Apple's new child sexual abuse material (CSAM) detection features will flag images only if they appear on at least two global CSAM databases. This is meant to prevent any single government or law enforcement agency from manipulating CSAM databases to surveil users, the iPhone maker said
NEW DELHI: Tech giant Apple’s new child sexual abuse material or CSAM detection features, announced on August 6, will have safeguards against governments trying to manipulate it. Specifically, the company said that the system will flag images only if they appear on at least two global CSAM databases. This is meant to prevent any single government or law enforcement agency from manipulating CSAM databases to surveil users.
Messaging giant WhatsApp’s chief executive, Will Catchart, had raised concerns about governments manipulating the feature. Cathcart said that the system could “very easily" allow the company to “scan private content for anything they or a government decides it wants to control". He pointed out that different countries will have different definitions of what’s acceptable via a series of tweets on August 7.
“Apple generates the on-device perceptual CSAM hash database through an intersection of hashes provided by at least two child safety organizations operating in separate sovereign jurisdictions—that is, not under the control of the same government," the company said in a new technical paper released last night. “Any perceptual hashes appearing in only one participating child safety organization’s database, or only in databases from multiple agencies in a single sovereign jurisdiction, are discarded by this process, and not included in the encrypted CSAM database that Apple includes in the operating system," the paper, which is titled ‘Security Threat Model Review of Apple’s Child Safety Features’, claims.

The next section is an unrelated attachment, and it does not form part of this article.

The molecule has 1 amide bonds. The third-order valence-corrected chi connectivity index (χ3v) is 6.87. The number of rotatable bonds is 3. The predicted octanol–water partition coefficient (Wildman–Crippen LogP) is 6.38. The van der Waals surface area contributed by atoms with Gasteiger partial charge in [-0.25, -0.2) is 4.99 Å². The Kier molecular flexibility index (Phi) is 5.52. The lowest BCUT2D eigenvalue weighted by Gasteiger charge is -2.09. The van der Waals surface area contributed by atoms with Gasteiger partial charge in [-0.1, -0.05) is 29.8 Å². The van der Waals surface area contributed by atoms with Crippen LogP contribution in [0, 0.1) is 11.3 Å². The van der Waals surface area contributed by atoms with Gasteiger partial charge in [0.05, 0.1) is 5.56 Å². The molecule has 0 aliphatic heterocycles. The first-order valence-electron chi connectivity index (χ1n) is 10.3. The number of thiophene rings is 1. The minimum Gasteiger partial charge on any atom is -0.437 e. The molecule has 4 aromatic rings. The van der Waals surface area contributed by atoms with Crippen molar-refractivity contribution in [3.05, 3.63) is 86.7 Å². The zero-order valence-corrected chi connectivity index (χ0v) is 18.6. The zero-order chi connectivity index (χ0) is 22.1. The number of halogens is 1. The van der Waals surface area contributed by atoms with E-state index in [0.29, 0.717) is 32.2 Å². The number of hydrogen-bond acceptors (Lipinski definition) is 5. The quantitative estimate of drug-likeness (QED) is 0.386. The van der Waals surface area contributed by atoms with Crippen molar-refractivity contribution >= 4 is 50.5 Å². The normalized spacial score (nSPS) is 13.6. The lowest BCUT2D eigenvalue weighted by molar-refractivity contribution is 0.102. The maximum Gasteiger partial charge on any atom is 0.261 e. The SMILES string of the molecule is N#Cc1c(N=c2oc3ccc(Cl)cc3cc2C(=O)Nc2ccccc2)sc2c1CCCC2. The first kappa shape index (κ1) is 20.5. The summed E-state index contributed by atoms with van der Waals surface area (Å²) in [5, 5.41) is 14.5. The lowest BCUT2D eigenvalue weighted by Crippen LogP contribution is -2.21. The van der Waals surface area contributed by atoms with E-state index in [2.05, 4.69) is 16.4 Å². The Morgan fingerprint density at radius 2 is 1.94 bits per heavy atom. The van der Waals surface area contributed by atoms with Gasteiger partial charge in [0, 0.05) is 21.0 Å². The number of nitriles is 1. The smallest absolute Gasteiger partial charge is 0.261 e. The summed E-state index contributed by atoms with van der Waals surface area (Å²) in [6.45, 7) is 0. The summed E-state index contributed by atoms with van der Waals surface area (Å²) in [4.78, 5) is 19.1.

The iPhone maker, on August 6, announced two new automated features to improve child safety on its devices. The first sends a notification to parents who give their children supervised accounts on Apple’s devices. The second is a CSAM detection software that matches images being uploaded to Apple’s cloud service — iCloud — against government CSAM databases, flagging them to law enforcement if offending content is found.
In the technical paper, the company also noted that notifications are never sent to law enforcement directly. If the system flags an image as offensive, it then goes to Apple’s human reviewers, who authenticate the alert and pass it onto the right child safety agencies in the concerned jurisdiction. The paper isn’t the only defense Apple has for its new systems, which have drawn criticism from multiple quarters.
“If and only if you meet a threshold of something on the order of 30 known child pornographic images matching, only then does Apple know anything about your account and know anything about those images, and at that point, only knows about those images, not about any of your other images," Craig Federighi, Apple’s senior vice president of software engineering, told The Wall Street Journal in an interview yesterday. “This isn’t doing some analysis for; did you have a picture of your child in the bathtub? Or, for that matter, did you have a picture of some pornography of any other sort? This is literally only matching on the exact fingerprints of specific known child pornographic images," he added.
The company’s new child safety features have received flak from privacy bodies like the Electronic Frontier Foundation (EFF), which called it a backdoor into Apple’s systems, something law enforcement and governments have long wanted. Whistleblower Edward Snowden also opposed the feature, as did other academics, politicians and even many of Apple’s own employees.
At the same time, the feature has also been applauded by some, like US Senator Richard Blumenthal and UK Health Secretary Sajid David. An open letter from the Five Eyes countries, India and Japan in October 2020 had asked tech companies to find ways around end-to-end encryption, a technology that keeps outsiders from viewing content on users' devices, etc.
“In light of these threats, there is increasing consensus across governments and international institutions that action must be taken: while encryption is vital and privacy and cybersecurity must be protected, that should not come at the expense of wholly precluding law enforcement, and the tech industry itself, from being able to act against the most serious illegal content and activity online," the letter said, citing terrorism and child sexual abuse as key areas of concerns.
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